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Friday, October 22, 2021

Resource stocks rally as oil surges, bonds suffer

Resource stocks rally as oil surges, bonds suffer© Reuters. Market prices are reflected in a glass window at the TSE in Tokyo

By Wayne Cole

SYDNEY (Reuters) – Resource stocks were on a roll in Asia on Thursday as oil prices hit heights not seen since late 2014, though the potential boost to inflation globally also pressured fixed-income assets.

futures climbed another 34 cents in early trade to $73.82 a barrel, adding to a 2.7 percent jump overnight. gained 30 cents to $68.77.

The surge came on a Reuters report that OPEC’s new price hawk Saudi Arabia would be happy for crude to rise to $80 or even $100, a sign Riyadh will seek no changes to a supply-cutting deal even though the agreement’s original target is within sight.

“The Saudis and their colleagues in OPEC need higher oil for their fiscal positions and the Kingdom is on a bold – and costly – reform program,” said Greg McKenna, chief market strategist at CFD and FX provider AxiTrader.

“So, they might continue to squeeze the lemon while they have the chance and the hand.”

The leap in oil combined with fears that sanctions on Russia could hit supplies of other commodities to light a fire under the entire sector. Aluminum prices reached their highest since 2011, alumina touched an all-time peak and nickel jumped the most in 6-1/2 years.

Such increases, if sustained, could fuel inflationary pressures and investors hedged by selling sovereign bonds.

Yields on U.S. two-year Treasuries climbed to levels last visited in 2008 at 2.43 percent while 10-year yields jumped 6 basis points to 2.87 percent.

Resource stocks were the big winners driving Australia’s main index up 0.6 percent. Japan’s gained 0.4 percent, led by a 1.8 percent rise in basic material stocks.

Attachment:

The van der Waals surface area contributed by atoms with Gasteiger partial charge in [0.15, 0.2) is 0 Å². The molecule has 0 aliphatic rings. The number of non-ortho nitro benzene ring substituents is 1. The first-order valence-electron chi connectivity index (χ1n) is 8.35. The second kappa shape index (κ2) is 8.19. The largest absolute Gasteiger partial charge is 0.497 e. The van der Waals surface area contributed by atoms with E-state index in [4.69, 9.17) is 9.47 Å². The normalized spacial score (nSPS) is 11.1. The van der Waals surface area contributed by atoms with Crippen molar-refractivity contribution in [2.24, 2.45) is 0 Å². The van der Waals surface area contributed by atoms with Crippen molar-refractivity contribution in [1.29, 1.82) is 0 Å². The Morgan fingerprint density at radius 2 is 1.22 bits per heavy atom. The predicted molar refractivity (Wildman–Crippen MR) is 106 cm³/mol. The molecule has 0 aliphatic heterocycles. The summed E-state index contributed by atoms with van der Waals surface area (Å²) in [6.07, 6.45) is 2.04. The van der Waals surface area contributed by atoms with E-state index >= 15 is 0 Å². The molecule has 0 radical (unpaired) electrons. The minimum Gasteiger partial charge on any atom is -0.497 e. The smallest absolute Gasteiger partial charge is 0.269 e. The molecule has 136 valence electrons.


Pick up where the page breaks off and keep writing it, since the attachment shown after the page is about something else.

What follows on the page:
MSCI’s broadest index of Asia-Pacific shares outside Japan added 0.15 percent, while E-Mini futures for the edged up 0.1 percent.

Wall Street had also seen hefty gains in the energy and industrial indexes, though that was offset by softness in sectors such as consumer staples and financials.

IBM’s 7.5 percent drop was the biggest drag on the S&P after the technology company’s quarterly profit margins missed Wall Street targets.

The ended down 0.16 percent, while the S&P 500 gained 0.08 percent and the Nasdaq 0.19 percent.

In currency markets, the U.S. dollar remained very much range bound with its index flat at 89.623. It was a fraction firmer on the yen at 107.33 yen, but still short of recent peaks at 107.78.

The euro hovered at $1.2379, after easing from the week’s top of $1.2413.

The Canadian dollar hit a one-week low after the Bank of Canada sounded more dovish than expected, saying it did not know when or how aggressive it would need to be on tightening in order to keep inflation in check.

Sterling was softer at $1.4205 after a surprisingly tame reading on inflation led the market to reconsider the likely pace of future rate rises from the Bank of England.

Data out on New Zealand on Thursday showed annual inflation there had slowed to just 1.1 percent in the first quarter, underlining expectations that interest rates would remain at record lows for many more months to come.

Disclaimer: Fusion Media would like to remind you that the data contained in this website is not necessarily real-time nor accurate. All CFDs (stocks, indexes, futures) and Forex prices are not provided by exchanges but rather by market makers, and so prices may not be accurate and may differ from the actual market price, meaning prices are indicative and not appropriate for trading purposes. Therefore Fusion Media doesn`t bear any responsibility for any trading losses you might incur as a result of using this data.

Fusion Media or anyone involved with Fusion Media will not accept any liability for loss or damage as a result of reliance on the information including data, quotes, charts and buy/sell signals contained within this website. Please be fully informed regarding the risks and costs associated with trading the financial markets, it is one of the riskiest investment forms possible.

Source: Investing.com

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